Count me a fan, if one of only a few.
It was cold, I’ll admit. The wind was a bit gusty, too, and had a bite to it at times.
But the sun was shining. It had been a while for that.
I looked to my right. I looked to my left. I looked straight across the lake, to the opposite bank.
No one was in sight.
That would change a little later. One other solitary angler, dressed in some of his hunter orange clothes in a blazing tribute to the air temperatures, came in later, but that was it.
It was just him, me and the northern pike.
I’ll take that every time.
On this early evening I would go on to catch a half dozen or so northerns. They weren’t big by pike standards, with the largest topping out at a just-legal 24 inches. But even the “small” ones were mostly 16 to 18 inches or so.
Most exciting, all were aggressive biters, caught in water shallow enough that I was often able to see their shadowy form lurking behind my lure right up until the strike. It was sight fishing in a way.
Not many people both with pike, for whatever reason. But right now, early spring, is the time to target them. They’re among the first fish to spawn, and the urge to reproduce puts them within reach of more anglers at this time of year than any other.
How to catch them? Here are some five tips.
Seek shallow water
Pike are “broadcast” spawners, in that the females shoot their eggs out to that they stick to weeds and the like. That kind of grass blooms first in coves where the water is skinny, especially if it has a dark mud bottom. The water in such places warms up faster than elsewhere in the lake, too.
If you can find a shallow bay – the kind of place that will be almost impossible to fish later in summer because of all the vegetation – that can be a pike hotspot early on.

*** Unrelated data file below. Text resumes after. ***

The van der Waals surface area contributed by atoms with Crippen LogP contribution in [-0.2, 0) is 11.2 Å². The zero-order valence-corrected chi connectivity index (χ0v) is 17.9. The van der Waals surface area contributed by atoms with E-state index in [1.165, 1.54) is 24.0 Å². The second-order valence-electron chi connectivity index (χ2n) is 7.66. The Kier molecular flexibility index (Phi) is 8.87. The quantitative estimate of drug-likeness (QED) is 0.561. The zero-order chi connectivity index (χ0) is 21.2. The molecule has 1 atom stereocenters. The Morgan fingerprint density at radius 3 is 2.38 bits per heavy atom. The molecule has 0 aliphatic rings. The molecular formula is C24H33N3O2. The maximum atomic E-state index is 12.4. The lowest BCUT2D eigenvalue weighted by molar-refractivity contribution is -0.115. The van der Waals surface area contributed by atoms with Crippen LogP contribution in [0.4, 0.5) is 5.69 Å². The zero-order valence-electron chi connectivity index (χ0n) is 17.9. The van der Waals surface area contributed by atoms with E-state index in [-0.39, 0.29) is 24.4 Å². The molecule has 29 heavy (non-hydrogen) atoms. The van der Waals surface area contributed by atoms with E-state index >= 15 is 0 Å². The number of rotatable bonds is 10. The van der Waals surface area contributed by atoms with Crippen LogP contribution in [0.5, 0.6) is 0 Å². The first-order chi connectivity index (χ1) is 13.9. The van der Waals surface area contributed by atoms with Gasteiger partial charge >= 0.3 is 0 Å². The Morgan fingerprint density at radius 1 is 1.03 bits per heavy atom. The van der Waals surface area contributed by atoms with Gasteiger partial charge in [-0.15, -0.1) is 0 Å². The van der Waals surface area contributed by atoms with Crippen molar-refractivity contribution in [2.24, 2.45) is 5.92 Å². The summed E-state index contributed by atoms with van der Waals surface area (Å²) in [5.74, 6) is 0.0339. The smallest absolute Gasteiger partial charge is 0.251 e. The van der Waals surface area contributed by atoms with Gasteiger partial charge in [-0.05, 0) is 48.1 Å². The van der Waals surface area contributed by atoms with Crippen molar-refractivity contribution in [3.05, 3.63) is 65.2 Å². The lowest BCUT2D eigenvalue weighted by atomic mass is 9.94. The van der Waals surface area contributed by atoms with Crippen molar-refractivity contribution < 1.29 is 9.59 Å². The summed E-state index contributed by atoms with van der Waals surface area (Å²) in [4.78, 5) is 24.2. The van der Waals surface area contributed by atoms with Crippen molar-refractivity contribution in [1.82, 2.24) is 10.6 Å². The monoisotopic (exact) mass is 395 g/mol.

Seek slow water
For the same reasons mentioned above, when it comes to finding pike in rivers, seek out slow backwaters and eddies.
Northerns that have just spent a week or more trying to procreate want to eat, but at peace. Think of it like wanting to enjoy a meal sitting at your dinner table rather than behind the wheel, eating from a drive-through on the way to yet another appointment.
Such pools are perfect if they have weedy vegetation. It doesn’t even have to be green; last year’s dead grass attracts pike, too.
The pike bite really picks up right as the spawn winds down. The fish are hungry and looking to eat after burning so much energy.
They’re also a bit run down.
Tempt them by fishing slowly. Live baits – be it cut bait or bit minnows – fished on the bottom or under a bobber work. So, too, do slow-moving jerkbaits and shallow-running crankbaits.
A lot of artificial lures are painted to be ultra-realistic these days. They look as if they could swim themselves if taken off the store pegboard and dropped in the water.
Pike, though, often seem to prefer gaudy offerings.
If you’re throwing jerkbaits and crankbaits, consider those painted with a firetiger pattern. Bright blue lures seem to work, too.
If you’re tossing spinnerbaits, consider those same colors, as well as pinks and purples.
In early spring, the weather from day to day can vary pretty dramatically. One day you’re sporting shorts, and two days later you’re back in long pants and a jacket, maybe even with a hat and gloves.
Be ready to seek pike on those warm days.
The first few days of warm weather after a cold spell can be pretty magical. They likely don’t change water temperatures much overall.
But even a 1 degree increase can sometimes spark pike to feed. Be ready to go when conditions are promising.